Electric car and solar energy company Tesla is considering providing an all-in-one home and car energy package, that would include controlled EV charging times if it goes ahead in Germany.
As more cars become powered by electric drive-trains, the lines between the energy and automotive industry will become increasingly blurred.
Already, energy companies, such as AGL, Origin and Powershop in Australia, are looking to offer cheaper tariffs for EV drivers and consider ways to encourage drivers to charge their EVs to help soak up excess electricity demand.
Now, we are beginning to see similar moves from the other side of the market: auto makers looking to slide sideways into the energy market (not to mention oil companies such as Shell doing something similar).
In a survey sent to potential German customers, Tesla sought to gauge interest on whether electric car drivers would like Tesla to schedule car charging times as part of the package to take advantage of cheaper tariffs.
The survey also asked respondents if they would be interested in purchasing a Tesla Wall Connector EV charge unit, a Tesla Powerwall, Tesla solar panels, as well as what would persuade them to switch to another energy company.
According to PV-Magazine which first reported the survey, it hints at a possible “energy package” that would combine all of these.
The company also asks: “Suppose your car is charged every morning to meet your daily needs. Under what conditions would you allow Tesla to control the charging time of your car so that it is charged for your daily needs and to offer you a cheaper electricity tariff?”
Options that survey respondents can select include, “If there is a clear financial advantage for me,” and, “If there are other advantages such as free or cheaper charging at home or on public charging station,” and if, “it helps to increase the share of renewable energies in the energy mix.”
To determine to what degree EV drivers would be prepared to hand over control of charging times to Tesla, the survey also asks what type of payment model they would prefer, including “a day-ahead hourly-variable price per kilowatt-hour.”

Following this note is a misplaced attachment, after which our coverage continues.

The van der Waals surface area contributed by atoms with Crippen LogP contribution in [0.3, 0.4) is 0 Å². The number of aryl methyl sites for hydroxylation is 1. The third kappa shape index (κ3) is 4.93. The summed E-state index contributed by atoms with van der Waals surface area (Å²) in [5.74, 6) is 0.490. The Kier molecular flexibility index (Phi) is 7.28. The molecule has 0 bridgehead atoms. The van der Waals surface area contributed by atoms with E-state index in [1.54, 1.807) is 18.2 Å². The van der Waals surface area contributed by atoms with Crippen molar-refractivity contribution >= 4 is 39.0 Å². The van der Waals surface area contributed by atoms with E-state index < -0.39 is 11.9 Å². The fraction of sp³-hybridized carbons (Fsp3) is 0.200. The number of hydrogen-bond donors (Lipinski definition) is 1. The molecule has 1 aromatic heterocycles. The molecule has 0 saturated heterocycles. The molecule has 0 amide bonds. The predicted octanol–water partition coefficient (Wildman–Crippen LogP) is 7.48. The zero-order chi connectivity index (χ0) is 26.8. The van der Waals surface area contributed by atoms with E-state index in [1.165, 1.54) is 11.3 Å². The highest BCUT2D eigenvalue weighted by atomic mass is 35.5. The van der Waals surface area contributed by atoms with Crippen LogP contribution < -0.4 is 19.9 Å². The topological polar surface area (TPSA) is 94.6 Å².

The German survey is not the first inkling that Tesla is considering entering the energy market.
In May, RenewEconomy reported that the Californian EV and battery storage giant had applied to the UK’s energy regulator for a licence to sell energy.
It’s not clear if Tesla is thinking about combining its energy package with a “big battery” such as the one operated by French renewable energy developer Neoen in Hornsdale, South Australia that doubled savings for customers within its first two years’ of operation, as well as shoring up grid security.
While Tesla’s expansion into energy has always been part of its raison d’être, having acquired SolarCity in 2016 as part of a “master plan”, the EV maker is not the only car company that is eyeing off the energy market.
In 2019, German auto giant Volkswagen also announced it would expand its offerings to include renewable household energy systems and electric car charging, under new subsidiary, Elli Group GmbH.
Tesla did not respond to queries from the The Driven if it would consider a similar package in Australia before the time of publishing.
Bridie Schmidt is lead reporter for The Driven, sister site of Renew Economy. She has been writing about electric vehicles since 2018, and has a keen interest in the role that zero-emissions transport has to play in sustainability. She has participated in podcasts such as Download This Show with Marc Fennell and Shirtloads of Science with Karl Kruszelnicki and is co-organiser of the Northern Rivers Electric Vehicle Forum. Bridie also owns a Tesla Model 3 and has it available for hire on evee.com.au.